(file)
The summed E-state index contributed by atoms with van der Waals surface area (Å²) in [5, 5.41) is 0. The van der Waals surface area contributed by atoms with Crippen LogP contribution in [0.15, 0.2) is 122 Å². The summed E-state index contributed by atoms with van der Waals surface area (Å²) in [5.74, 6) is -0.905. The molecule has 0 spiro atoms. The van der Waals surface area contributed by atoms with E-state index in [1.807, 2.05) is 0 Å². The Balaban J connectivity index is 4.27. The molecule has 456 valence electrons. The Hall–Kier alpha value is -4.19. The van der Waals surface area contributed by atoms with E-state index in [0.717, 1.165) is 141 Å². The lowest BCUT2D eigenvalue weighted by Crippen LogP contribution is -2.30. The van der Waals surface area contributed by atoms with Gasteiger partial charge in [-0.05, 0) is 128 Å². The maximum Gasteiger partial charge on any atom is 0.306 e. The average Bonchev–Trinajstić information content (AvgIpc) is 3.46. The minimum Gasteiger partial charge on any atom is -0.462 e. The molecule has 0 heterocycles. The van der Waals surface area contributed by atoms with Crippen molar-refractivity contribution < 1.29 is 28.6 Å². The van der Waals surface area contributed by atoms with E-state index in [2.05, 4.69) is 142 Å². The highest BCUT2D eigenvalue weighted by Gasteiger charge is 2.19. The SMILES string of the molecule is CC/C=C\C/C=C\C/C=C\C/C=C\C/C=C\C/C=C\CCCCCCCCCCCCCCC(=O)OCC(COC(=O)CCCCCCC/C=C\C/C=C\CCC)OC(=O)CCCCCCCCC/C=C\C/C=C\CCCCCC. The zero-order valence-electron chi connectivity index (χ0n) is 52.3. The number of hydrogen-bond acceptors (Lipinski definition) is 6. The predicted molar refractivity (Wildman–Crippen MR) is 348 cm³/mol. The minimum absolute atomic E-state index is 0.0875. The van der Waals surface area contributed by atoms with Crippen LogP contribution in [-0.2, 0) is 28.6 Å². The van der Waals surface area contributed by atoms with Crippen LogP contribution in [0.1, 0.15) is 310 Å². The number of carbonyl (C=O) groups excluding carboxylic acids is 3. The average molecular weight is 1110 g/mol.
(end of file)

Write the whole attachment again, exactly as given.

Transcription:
The summed E-state index contributed by atoms with van der Waals surface area (Å²) in [5, 5.41) is 0. The van der Waals surface area contributed by atoms with Crippen LogP contribution in [0.15, 0.2) is 122 Å². The summed E-state index contributed by atoms with van der Waals surface area (Å²) in [5.74, 6) is -0.905. The molecule has 0 spiro atoms. The van der Waals surface area contributed by atoms with E-state index in [1.807, 2.05) is 0 Å². The Balaban J connectivity index is 4.27. The molecule has 456 valence electrons. The Hall–Kier alpha value is -4.19. The van der Waals surface area contributed by atoms with E-state index in [0.717, 1.165) is 141 Å². The lowest BCUT2D eigenvalue weighted by Crippen LogP contribution is -2.30. The van der Waals surface area contributed by atoms with Gasteiger partial charge in [-0.05, 0) is 128 Å². The maximum Gasteiger partial charge on any atom is 0.306 e. The average Bonchev–Trinajstić information content (AvgIpc) is 3.46. The minimum Gasteiger partial charge on any atom is -0.462 e. The molecule has 0 heterocycles. The van der Waals surface area contributed by atoms with Crippen molar-refractivity contribution < 1.29 is 28.6 Å². The van der Waals surface area contributed by atoms with E-state index in [2.05, 4.69) is 142 Å². The highest BCUT2D eigenvalue weighted by Gasteiger charge is 2.19. The SMILES string of the molecule is CC/C=C\C/C=C\C/C=C\C/C=C\C/C=C\C/C=C\CCCCCCCCCCCCCCC(=O)OCC(COC(=O)CCCCCCC/C=C\C/C=C\CCC)OC(=O)CCCCCCCCC/C=C\C/C=C\CCCCCC. The zero-order valence-electron chi connectivity index (χ0n) is 52.3. The number of hydrogen-bond acceptors (Lipinski definition) is 6. The predicted molar refractivity (Wildman–Crippen MR) is 348 cm³/mol. The minimum absolute atomic E-state index is 0.0875. The van der Waals surface area contributed by atoms with Crippen LogP contribution in [-0.2, 0) is 28.6 Å². The van der Waals surface area contributed by atoms with Crippen LogP contribution in [0.1, 0.15) is 310 Å². The number of carbonyl (C=O) groups excluding carboxylic acids is 3. The average molecular weight is 1110 g/mol.